Kaypro II

Kaypro II

The Kaypro II was a more modern looking computer even though it came out in 1982. The Kaypro company was founded by Andy Kay and under the name of Non-Linear Systems. The Kaypro II was the first computer made totally of metal. It was designed to be portable. It weighed 29 pounds ( 13 Kilograms ) and was close to the same weight as the plastic personal computers of the day. The competition to the Kaypro II was from Osborne, but thanks to the popularity of the Kaypro II, Osborne fell by the wayside. Of peculiar note was that the name was changed from “Kaypro II” to “Kaypro 2” because of a confusion of the Roman numerals. It led people to believe it was the Arabic numeral 11.

Timeline for the Kaypro portables.

– 1982 – Kaypro II released. No graphic features, displays 80 x 24
characters. Two single-sided / double-density full-height
5.25 disk-drives (190k each).

– 1984 – Kaypro 2 (referred as Kaypro 2’84) is introduced. It has
two SS/DD half-height floppy drives, a Z-80A running at 4.0 MHz, 2
serial ports and rudimentary graphics (through graphic characters).

– 1984 – Kaypro 2X is released. Similar to Kaypro 2’84
but with DS/DD half-height drives.

– 1984 – Kaypro II Plus 88 released in order to be compatible with IBM software. It is a special version with an Intel 8088 CPU instead of the Z80A.

– 1985 – Kaypro New 2 is released. It is basically an
old 2X motherboard, with one or two DS/DD floppy drives, no 300 baud
modem previously found on the 2X. It comes with just CP/M and Wordstar
for software.

– 1985 – Kaypro 2X released. A renamed Kaypro 4’84 also sometimes also known as the Kaypro 2X MTC.

Kaypro II Logo

The Kaypro II did not have the same 6502 processor as some of its adversaries. It came with a Zilog Z80 microprocessor that outrun them by at least 100 percent. It was a 2.5 megahertz “powerhouse” of its day. It was packaged with 64 kilobytes of random access memory ( RAM ) and two slots for 5.25 inch double density floppy disks. The boxy enclosure contained everything in one package. One end of the case folded open or closed to reveal the keyboard and number pad. The monitor was stuffed into the case and two floppy disk slots were there to next to it. The monitor itself was tiny compared to an Apple IIe. It was just nine inches in diameter but it beat the Osborne’s screen by four inches. The monitor did not support color, but did support plenty of text. The truth was, it was just a phosphor screen, similar to those used for oscilloscopes. The resolution was 24 by 80 and supported text only. One serial port and one parallel port handled external connections.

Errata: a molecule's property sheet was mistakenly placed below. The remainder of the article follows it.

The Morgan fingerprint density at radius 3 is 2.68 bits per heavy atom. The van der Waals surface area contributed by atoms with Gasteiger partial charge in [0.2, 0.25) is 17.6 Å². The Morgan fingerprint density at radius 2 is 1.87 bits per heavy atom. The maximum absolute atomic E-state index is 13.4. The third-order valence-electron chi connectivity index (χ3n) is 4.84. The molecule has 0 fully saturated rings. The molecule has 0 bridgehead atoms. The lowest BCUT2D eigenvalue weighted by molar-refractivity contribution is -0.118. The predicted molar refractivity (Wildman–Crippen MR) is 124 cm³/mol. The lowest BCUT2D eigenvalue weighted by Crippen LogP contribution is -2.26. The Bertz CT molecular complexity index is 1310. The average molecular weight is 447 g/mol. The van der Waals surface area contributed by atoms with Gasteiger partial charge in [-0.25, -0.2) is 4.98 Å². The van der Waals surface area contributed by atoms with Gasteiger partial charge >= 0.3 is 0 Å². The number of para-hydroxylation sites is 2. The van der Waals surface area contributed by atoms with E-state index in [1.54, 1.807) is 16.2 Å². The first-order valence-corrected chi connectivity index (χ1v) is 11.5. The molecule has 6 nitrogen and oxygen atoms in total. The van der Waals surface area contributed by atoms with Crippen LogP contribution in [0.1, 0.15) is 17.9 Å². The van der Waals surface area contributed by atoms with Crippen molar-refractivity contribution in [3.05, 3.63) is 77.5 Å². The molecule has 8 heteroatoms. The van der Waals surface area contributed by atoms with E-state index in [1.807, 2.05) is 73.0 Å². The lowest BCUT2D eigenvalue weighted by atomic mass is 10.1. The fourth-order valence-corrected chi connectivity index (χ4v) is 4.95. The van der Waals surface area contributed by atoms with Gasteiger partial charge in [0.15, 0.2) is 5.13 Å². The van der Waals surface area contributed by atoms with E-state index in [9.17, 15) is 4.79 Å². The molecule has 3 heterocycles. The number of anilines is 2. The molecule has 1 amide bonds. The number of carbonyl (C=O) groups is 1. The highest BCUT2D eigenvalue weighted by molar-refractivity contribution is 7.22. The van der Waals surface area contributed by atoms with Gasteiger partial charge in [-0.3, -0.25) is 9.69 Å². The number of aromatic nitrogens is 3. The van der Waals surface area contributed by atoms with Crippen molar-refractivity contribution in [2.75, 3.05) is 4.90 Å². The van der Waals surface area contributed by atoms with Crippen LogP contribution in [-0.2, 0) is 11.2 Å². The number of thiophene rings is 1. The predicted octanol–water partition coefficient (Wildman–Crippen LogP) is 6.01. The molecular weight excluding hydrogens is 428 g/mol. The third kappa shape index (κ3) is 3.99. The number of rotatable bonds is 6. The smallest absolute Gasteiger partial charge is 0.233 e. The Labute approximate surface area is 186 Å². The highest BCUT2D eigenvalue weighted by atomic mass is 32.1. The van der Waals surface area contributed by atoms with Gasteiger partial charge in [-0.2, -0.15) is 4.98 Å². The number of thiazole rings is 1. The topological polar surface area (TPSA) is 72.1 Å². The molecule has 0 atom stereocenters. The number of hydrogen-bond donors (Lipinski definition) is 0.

Kaypro II Board

The Kaypro II was given a colorful paint scheme. Its aluminum exterior was painted with blue stripes with the words “Kaypro II” written bold letters. The exterior dimensions were 18 inches by 18 inches by 15.5 inches. The total size was just right to carry around with the included strap, but the corners of the computer would be sharp if they hit the knees. The Kaypro II looked like test equipment for a reason. Andy Kay was also the inventor of the digital multimeter. It was natural that his computer would have this boxy “test equipment” look to it. The operating system that ran the Kaypro II was called CP/M. It was made by Digital Research. It came with third-party application software such as PerfectWriter and PerfectCalc, which would later be replaced by MicroPro’s WordStar and CalcStar.

Kaypro II Portable

Kaypro started out selling the Kaypro II for $1795 and then dropped the price by $200 dollars the next year. In the Summer of 1983 the company was selling 10,000 units a month and blew their closest competition, Osborne, out of the water. But not long afterward, in the late 1980s, they could not keep up with the personal computers running MS-DOS. By the time 1990 arrived the Kaypro company was forced into bankruptcy. Andy Kay would come back a little later in the 21st century, but his efforts fizzled again.

The Kaypro II portable computer isn’t difficult to find so prices for them aren’t that high.  Still, they occupy an important place in portable computing history so I’m sure prices will rise over time. In excellent working condition they sell for $100.00 to $200.00.

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